Marathon running and potential heart damage

By HSC Staff Writer • Published: March 22nd, 2007
Category: Health in a Heartbeat

Research shows physical activity can slash the risk of death from heart disease. And while many regular exercisers enjoy biking, jogging on the treadmill or mashing the stair-stepper, some take their workout to the streets, signing up for and competing in marathons. But recent news reports point to a disturbing paradox: Some runners have collapsed during the twenty-six-point-two-mile race, often in the final miles… and even at the finish line.

To look for factors that might contribute to this trend, researchers screened sixty non-professional marathoners before and after the Boston Marathon. The group included forty-one men and nineteen women. Runners were screened less than one week before the marathon, and about twenty minutes after finishing the race. Researchers used a heart imaging tool known as echocardiography and blood tests to compare strain on the heart pre- and post-marathon.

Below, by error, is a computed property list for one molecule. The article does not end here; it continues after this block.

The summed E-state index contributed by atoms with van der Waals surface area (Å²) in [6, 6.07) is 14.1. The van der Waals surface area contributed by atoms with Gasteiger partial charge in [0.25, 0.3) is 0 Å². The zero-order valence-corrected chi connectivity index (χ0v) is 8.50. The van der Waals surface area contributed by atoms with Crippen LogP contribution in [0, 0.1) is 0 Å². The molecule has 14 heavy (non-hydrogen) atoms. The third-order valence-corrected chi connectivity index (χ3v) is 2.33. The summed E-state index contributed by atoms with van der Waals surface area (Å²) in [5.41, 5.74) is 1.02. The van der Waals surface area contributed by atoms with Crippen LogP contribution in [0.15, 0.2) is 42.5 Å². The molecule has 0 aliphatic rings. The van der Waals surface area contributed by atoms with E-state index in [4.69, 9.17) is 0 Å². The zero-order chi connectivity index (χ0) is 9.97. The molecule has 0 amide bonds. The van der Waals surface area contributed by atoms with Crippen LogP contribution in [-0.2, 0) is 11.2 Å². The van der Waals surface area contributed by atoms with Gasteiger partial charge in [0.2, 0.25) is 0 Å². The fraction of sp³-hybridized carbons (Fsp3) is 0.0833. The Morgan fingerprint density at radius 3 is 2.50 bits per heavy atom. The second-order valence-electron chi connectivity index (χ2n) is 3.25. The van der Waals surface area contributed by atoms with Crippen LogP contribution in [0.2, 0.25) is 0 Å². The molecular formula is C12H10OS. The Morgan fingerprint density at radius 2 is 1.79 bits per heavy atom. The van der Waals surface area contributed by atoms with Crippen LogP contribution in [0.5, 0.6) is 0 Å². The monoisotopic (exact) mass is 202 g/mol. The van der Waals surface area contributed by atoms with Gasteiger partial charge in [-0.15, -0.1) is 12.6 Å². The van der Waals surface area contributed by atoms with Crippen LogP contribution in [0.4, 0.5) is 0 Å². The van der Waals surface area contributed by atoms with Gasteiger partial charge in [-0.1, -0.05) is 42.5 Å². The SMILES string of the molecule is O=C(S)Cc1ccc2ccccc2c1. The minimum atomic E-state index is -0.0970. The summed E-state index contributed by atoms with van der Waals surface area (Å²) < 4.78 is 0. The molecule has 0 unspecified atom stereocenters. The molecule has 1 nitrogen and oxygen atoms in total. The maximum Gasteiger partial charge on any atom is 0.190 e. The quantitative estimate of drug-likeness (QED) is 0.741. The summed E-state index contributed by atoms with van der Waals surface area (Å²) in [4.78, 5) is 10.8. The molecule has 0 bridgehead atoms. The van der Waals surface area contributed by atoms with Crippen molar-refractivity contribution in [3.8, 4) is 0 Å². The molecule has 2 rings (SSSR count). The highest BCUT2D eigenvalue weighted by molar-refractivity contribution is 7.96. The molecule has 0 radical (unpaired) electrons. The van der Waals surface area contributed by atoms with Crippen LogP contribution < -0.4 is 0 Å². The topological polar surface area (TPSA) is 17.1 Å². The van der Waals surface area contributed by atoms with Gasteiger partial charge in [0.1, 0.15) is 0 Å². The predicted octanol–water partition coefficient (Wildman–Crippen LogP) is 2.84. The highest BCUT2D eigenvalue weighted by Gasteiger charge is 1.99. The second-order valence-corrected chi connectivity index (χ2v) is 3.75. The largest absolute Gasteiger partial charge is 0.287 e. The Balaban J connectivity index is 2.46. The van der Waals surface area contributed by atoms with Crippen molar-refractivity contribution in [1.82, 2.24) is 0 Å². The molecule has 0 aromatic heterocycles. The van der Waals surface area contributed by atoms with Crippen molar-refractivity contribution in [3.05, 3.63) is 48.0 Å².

Although heart images taken before the race were normal, afterward some runners showed abnormalities in how their hearts filled with blood. And while blood levels of a substance that indicates damage to the heart muscle were immeasurable before the race, more than sixty percent of participants had increased levels of the marker immediately after the race.

Interestingly, those who trained more miles per week leading up to their marathon tended to have fewer signs of this short-term damage to the heart muscle. So marathoners may want to take an important step before race day… carefully conditioning their bodies during training for the long run ahead.